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Ideas for free water for nonprofits percolate among aldermen

Updated: May 11, 2013 6:32AM

An influential alderman vowed Tuesday to restore free water flowing to struggling churches and nonprofits — even though Mayor Rahm Emanuel has insisted Chicago cannot afford the $20 million break.

Ald. Carrie Austin (34th), chairman of the City Council’s Budget Committee, said a subcommittee formed to discuss the financial squeeze on parish churches will meet again soon to discuss new ideas to restore the free-water perk.

“Even though the mayor said, ‘no,’ we can still discuss the matter. I believe that we can ... do justice for those who are in harm’s way in our opinion,” Austin said.

“A multitude of members have been working with the budget director to see how we can afford this waiver. We’re gonna discuss it again. We’re hoping we’ll be able to move forward on some ideas. For the reasons the masses have given us, we should be able to work something out.”

Austin refused to say what the break would be or how she planned to pay for it.

She simply said, “We go down to 20 percent of the bill, [but] there should be some exemptions in various areas because a small church can’t afford that. A nonprofit can’t afford that. They are so small in numbers. To put that kind of burden on them [is unfair]. We do need to kind of look out for those most affected.”

Ald. Brendan Reilly (42nd), the Emanuel ally serving as Budget Committee vice chairman, agreed that aldermen need to “provide some relief” for smaller nonprofits on “really tight” budgets.

“Perhaps that means applying a means test so you’re not blowing a huge hole in the budget, but providing relief to those folks who truly cannot afford these bills,” Reilly said.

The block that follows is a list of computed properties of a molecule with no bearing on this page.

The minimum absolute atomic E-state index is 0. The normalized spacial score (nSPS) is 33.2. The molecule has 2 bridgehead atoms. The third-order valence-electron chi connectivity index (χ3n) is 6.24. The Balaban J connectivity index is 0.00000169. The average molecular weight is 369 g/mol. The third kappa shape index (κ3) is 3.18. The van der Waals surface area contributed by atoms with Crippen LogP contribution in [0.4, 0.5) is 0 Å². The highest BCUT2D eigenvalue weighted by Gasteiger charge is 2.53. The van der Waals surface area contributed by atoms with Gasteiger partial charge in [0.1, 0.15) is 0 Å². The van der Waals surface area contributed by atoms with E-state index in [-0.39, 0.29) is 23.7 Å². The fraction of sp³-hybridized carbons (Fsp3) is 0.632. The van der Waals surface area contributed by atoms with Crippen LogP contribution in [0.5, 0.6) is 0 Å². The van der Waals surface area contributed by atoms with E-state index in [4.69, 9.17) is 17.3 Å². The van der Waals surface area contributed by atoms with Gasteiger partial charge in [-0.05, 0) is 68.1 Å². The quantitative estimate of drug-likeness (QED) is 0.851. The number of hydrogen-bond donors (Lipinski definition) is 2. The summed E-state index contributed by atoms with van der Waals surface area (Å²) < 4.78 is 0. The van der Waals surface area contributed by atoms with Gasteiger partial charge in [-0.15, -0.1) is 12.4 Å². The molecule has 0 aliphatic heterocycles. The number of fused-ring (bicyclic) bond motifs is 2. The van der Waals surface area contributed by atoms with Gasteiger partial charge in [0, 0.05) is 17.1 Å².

Ald. Joe Moore (49th) said he, too, has heard from neighborhood organizations “really hurting as a result of having to pay for something that, for years” was provided by the city for free.

“I personally would like to see some sort of sliding scale so that, not just churches, but other not-for-profit organizations barely struggling to survive be given some consideration,” he said.

“The cost to the city could be reduced by having a sliding scale. The big guys ... have to pay the full-freight. The little guys get close to a free ride. The people in the middle pay some.”

Budget Director Alex Holt could not be reached for comment.

Last fall, Archdiocese of Chicago Chancellor Jimmy Lago warned aldermen that the phase-out of the water waiver would cost Catholic churches $2.5 million a year, forcing them to close schools and reduce the safety net of overnight shelters, afterschool programs and other social services they provide to needy Chicagoans.

Twenty-nine aldermen subsequently co-signed an ordinance that would restore free water to nonprofits that provide education and social services to Chicagoans and have less than $250 million in assets.

Emanuel responded by claiming Chicago can no longer afford to spend $20 million a year to keep free water flowing to hospitals, churches, universities and other nonprofits.

The mayor stressed that he has already softened the blow once in response to aldermanic concerns about struggling parish churches. Instead of forcing them to pay full price for city water, he offered a 60 percent water discount in 2012, 40 percent in 2013 and 20 percent in 2014 and beyond.

“They are still getting a discount relative” to what others are paying, the mayor said.

The drive to restore the free water perk gained momentum last month when the Chicago Sun-Times reported that Emanuel has awarded a $140 million contract to a clout-heavy joint venture to ride herd over a massive rebuilding of Chicago’s water system bankrolled by a four-year doubling of water rates.

If Chicago can afford to hire an outside quarterback instead of having the city’s Department of Water Management oversee the project, it can afford to keep free water flowing to struggling churches and non-profits, aldermen argued.

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